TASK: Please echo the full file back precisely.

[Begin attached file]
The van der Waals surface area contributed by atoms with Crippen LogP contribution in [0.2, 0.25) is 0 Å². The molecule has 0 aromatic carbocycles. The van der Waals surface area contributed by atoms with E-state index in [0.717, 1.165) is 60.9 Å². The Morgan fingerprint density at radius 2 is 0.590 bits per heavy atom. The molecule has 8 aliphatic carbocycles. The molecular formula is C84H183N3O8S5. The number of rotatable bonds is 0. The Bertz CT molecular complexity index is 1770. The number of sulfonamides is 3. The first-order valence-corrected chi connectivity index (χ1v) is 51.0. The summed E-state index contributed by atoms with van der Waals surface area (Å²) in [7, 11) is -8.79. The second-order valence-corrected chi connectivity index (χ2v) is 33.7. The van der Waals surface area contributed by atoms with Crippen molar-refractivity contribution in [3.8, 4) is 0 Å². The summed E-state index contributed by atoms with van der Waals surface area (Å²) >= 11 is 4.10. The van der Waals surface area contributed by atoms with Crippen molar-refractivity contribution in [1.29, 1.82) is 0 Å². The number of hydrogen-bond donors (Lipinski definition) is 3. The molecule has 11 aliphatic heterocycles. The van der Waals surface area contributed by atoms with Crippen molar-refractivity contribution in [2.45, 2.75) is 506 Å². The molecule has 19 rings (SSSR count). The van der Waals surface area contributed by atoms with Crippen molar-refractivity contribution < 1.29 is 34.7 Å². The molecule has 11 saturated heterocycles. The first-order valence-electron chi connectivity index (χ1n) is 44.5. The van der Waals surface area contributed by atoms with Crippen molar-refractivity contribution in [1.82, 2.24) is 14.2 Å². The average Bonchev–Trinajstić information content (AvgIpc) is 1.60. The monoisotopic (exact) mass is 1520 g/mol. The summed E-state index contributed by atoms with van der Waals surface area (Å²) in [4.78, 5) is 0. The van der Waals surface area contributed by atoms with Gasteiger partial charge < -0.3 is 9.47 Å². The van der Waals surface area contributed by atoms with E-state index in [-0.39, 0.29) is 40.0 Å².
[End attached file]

The van der Waals surface area contributed by atoms with Crippen LogP contribution in [0.2, 0.25) is 0 Å². The molecule has 0 aromatic carbocycles. The van der Waals surface area contributed by atoms with E-state index in [0.717, 1.165) is 60.9 Å². The Morgan fingerprint density at radius 2 is 0.590 bits per heavy atom. The molecule has 8 aliphatic carbocycles. The molecular formula is C84H183N3O8S5. The number of rotatable bonds is 0. The Bertz CT molecular complexity index is 1770. The number of sulfonamides is 3. The first-order valence-corrected chi connectivity index (χ1v) is 51.0. The summed E-state index contributed by atoms with van der Waals surface area (Å²) in [7, 11) is -8.79. The second-order valence-corrected chi connectivity index (χ2v) is 33.7. The van der Waals surface area contributed by atoms with Crippen molar-refractivity contribution in [3.8, 4) is 0 Å². The summed E-state index contributed by atoms with van der Waals surface area (Å²) >= 11 is 4.10. The van der Waals surface area contributed by atoms with Crippen molar-refractivity contribution in [1.29, 1.82) is 0 Å². The number of hydrogen-bond donors (Lipinski definition) is 3. The molecule has 11 aliphatic heterocycles. The van der Waals surface area contributed by atoms with Crippen molar-refractivity contribution in [2.45, 2.75) is 506 Å². The molecule has 19 rings (SSSR count). The van der Waals surface area contributed by atoms with Crippen molar-refractivity contribution < 1.29 is 34.7 Å². The molecule has 11 saturated heterocycles. The first-order valence-electron chi connectivity index (χ1n) is 44.5. The van der Waals surface area contributed by atoms with Crippen molar-refractivity contribution in [1.82, 2.24) is 14.2 Å². The average Bonchev–Trinajstić information content (AvgIpc) is 1.60. The monoisotopic (exact) mass is 1520 g/mol. The summed E-state index contributed by atoms with van der Waals surface area (Å²) in [4.78, 5) is 0. The van der Waals surface area contributed by atoms with Gasteiger partial charge < -0.3 is 9.47 Å². The van der Waals surface area contributed by atoms with E-state index in [-0.39, 0.29) is 40.0 Å².